Not necessarily, held the EAT in Tees Esk & Wear Valley NHS Trust v (1) Harland; and (2) Danshell Healthcare Ltd. The tribunal should look at the principal purpose of the organised grouping of employees immediately before the service provision change. Consequently, the tribunal may consider the activities actually performed and the intention behind the grouping to determine what the principal purpose is because, as in this case, it may change over time.

Tees Esk & Wear Valleys NHS Trust set up a team of carers to look after an individual under their care. Over time, the individual’s requirements for carers diminished, but the team remained in place, but undertook work caring for the individual and others at the same location. Danshell Healthcare Ltd took over the contract to care for the individual and the NHS Trust alleged that there was a service provision change under section 3(3) of TUPE transferring the entire team of carers assigned to look after the individual to Danshell Healthcare Ltd. Danshell Healthcare Ltd and the employees disagreed that there was a service provision change, but Danshell Healthcare Ltd took on those employees the NHS trust refused to continue to employ. A number of employees brought unfair dismissal claims and the preliminary issue was whether there was a service provision change which transferred the organised grouping of employees to Danshell Healthcare Ltd.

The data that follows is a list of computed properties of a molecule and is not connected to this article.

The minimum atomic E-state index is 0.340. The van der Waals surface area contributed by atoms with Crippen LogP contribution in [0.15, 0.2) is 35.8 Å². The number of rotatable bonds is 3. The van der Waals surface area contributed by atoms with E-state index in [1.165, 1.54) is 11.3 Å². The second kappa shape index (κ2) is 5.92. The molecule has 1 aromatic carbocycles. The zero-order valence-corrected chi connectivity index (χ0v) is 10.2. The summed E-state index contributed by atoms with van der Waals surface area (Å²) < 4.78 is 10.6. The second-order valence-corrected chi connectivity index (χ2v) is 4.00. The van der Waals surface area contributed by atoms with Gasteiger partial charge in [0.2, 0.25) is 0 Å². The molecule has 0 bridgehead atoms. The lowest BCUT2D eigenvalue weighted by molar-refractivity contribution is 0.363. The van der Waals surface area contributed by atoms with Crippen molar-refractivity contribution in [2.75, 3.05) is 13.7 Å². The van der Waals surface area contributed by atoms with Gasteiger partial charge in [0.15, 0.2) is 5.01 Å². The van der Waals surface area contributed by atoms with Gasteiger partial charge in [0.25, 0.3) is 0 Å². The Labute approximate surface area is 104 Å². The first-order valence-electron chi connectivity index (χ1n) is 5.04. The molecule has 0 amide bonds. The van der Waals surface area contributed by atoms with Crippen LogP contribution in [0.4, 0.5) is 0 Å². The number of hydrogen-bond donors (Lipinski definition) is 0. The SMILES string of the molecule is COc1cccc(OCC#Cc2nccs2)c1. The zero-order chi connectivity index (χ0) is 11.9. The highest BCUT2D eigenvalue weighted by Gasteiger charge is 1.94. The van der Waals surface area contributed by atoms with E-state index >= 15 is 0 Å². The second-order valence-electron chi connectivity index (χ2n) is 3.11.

The EAT upheld the tribunal’s decision that although there was a service transfer and there was an organised grouping which had retained its identity, their purpose had changed over time and consequently immediately before the transfer there was no organised grouping of employees whose principal purpose was the carrying out of the services and TUPE did not, therefore, apply.